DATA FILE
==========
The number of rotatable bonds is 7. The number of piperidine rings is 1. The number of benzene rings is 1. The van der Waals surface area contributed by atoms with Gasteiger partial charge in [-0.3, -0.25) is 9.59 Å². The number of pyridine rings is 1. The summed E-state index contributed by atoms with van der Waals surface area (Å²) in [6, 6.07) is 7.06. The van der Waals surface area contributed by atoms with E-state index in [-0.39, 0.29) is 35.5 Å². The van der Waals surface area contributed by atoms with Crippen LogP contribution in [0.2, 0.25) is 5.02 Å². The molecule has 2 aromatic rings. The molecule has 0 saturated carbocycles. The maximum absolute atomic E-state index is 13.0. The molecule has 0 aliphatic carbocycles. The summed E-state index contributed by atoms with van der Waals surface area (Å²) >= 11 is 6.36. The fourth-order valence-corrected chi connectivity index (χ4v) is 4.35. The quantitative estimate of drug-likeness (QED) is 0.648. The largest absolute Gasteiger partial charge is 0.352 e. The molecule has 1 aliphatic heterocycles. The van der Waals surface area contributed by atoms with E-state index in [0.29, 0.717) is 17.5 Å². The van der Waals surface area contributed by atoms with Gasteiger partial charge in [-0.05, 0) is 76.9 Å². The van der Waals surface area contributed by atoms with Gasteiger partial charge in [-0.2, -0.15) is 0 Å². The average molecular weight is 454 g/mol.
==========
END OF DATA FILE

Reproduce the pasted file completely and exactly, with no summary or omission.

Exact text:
The number of rotatable bonds is 7. The number of piperidine rings is 1. The number of benzene rings is 1. The van der Waals surface area contributed by atoms with Gasteiger partial charge in [-0.3, -0.25) is 9.59 Å². The number of pyridine rings is 1. The summed E-state index contributed by atoms with van der Waals surface area (Å²) in [6, 6.07) is 7.06. The van der Waals surface area contributed by atoms with E-state index in [-0.39, 0.29) is 35.5 Å². The van der Waals surface area contributed by atoms with Crippen LogP contribution in [0.2, 0.25) is 5.02 Å². The molecule has 2 aromatic rings. The molecule has 0 saturated carbocycles. The maximum absolute atomic E-state index is 13.0. The molecule has 0 aliphatic carbocycles. The summed E-state index contributed by atoms with van der Waals surface area (Å²) >= 11 is 6.36. The fourth-order valence-corrected chi connectivity index (χ4v) is 4.35. The quantitative estimate of drug-likeness (QED) is 0.648. The largest absolute Gasteiger partial charge is 0.352 e. The molecule has 1 aliphatic heterocycles. The van der Waals surface area contributed by atoms with E-state index in [0.29, 0.717) is 17.5 Å². The van der Waals surface area contributed by atoms with Gasteiger partial charge in [-0.05, 0) is 76.9 Å². The van der Waals surface area contributed by atoms with Gasteiger partial charge in [-0.2, -0.15) is 0 Å². The average molecular weight is 454 g/mol.